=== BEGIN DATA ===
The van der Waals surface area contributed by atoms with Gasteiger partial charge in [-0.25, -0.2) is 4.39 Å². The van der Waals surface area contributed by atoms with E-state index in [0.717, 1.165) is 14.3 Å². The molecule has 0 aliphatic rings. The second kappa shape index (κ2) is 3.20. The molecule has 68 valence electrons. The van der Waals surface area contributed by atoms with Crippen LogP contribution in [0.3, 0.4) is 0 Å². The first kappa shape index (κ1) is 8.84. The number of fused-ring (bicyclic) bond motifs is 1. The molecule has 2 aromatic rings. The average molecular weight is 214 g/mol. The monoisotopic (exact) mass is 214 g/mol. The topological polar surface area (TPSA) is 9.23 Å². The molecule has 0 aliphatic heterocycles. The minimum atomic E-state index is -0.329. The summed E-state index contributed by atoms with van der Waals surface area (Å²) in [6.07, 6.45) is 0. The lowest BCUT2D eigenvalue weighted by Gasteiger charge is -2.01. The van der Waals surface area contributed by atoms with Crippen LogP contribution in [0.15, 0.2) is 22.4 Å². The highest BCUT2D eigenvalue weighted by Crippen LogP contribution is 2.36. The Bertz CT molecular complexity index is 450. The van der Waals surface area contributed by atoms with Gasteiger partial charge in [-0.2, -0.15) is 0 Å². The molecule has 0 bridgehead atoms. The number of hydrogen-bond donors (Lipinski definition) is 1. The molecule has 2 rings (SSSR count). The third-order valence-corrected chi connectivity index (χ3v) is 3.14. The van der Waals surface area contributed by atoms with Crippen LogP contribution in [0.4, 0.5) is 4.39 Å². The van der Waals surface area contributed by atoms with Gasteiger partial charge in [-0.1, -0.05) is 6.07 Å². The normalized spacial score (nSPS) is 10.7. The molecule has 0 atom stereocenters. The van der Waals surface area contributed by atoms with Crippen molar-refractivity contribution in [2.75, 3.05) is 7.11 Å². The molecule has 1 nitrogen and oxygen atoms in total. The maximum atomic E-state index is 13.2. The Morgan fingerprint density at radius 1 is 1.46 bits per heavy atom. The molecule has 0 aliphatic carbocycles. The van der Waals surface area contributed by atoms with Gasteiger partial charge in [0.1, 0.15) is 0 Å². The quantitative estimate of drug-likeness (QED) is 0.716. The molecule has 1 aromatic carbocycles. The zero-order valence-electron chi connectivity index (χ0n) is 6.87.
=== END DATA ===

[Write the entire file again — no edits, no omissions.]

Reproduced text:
The van der Waals surface area contributed by atoms with Gasteiger partial charge in [-0.25, -0.2) is 4.39 Å². The van der Waals surface area contributed by atoms with E-state index in [0.717, 1.165) is 14.3 Å². The molecule has 0 aliphatic rings. The second kappa shape index (κ2) is 3.20. The molecule has 68 valence electrons. The van der Waals surface area contributed by atoms with Crippen LogP contribution in [0.3, 0.4) is 0 Å². The first kappa shape index (κ1) is 8.84. The number of fused-ring (bicyclic) bond motifs is 1. The molecule has 2 aromatic rings. The average molecular weight is 214 g/mol. The monoisotopic (exact) mass is 214 g/mol. The topological polar surface area (TPSA) is 9.23 Å². The molecule has 0 aliphatic heterocycles. The minimum atomic E-state index is -0.329. The summed E-state index contributed by atoms with van der Waals surface area (Å²) in [6.07, 6.45) is 0. The lowest BCUT2D eigenvalue weighted by Gasteiger charge is -2.01. The van der Waals surface area contributed by atoms with Crippen LogP contribution in [0.15, 0.2) is 22.4 Å². The highest BCUT2D eigenvalue weighted by Crippen LogP contribution is 2.36. The Bertz CT molecular complexity index is 450. The van der Waals surface area contributed by atoms with Gasteiger partial charge in [-0.2, -0.15) is 0 Å². The molecule has 0 bridgehead atoms. The number of hydrogen-bond donors (Lipinski definition) is 1. The molecule has 2 rings (SSSR count). The third-order valence-corrected chi connectivity index (χ3v) is 3.14. The van der Waals surface area contributed by atoms with Crippen LogP contribution in [0.4, 0.5) is 4.39 Å². The van der Waals surface area contributed by atoms with Gasteiger partial charge in [-0.1, -0.05) is 6.07 Å². The normalized spacial score (nSPS) is 10.7. The molecule has 0 atom stereocenters. The van der Waals surface area contributed by atoms with Crippen molar-refractivity contribution in [2.75, 3.05) is 7.11 Å². The molecule has 1 nitrogen and oxygen atoms in total. The maximum atomic E-state index is 13.2. The Morgan fingerprint density at radius 1 is 1.46 bits per heavy atom. The molecule has 0 aliphatic carbocycles. The van der Waals surface area contributed by atoms with Gasteiger partial charge in [0.1, 0.15) is 0 Å². The quantitative estimate of drug-likeness (QED) is 0.716. The molecule has 1 aromatic carbocycles. The zero-order valence-electron chi connectivity index (χ0n) is 6.87.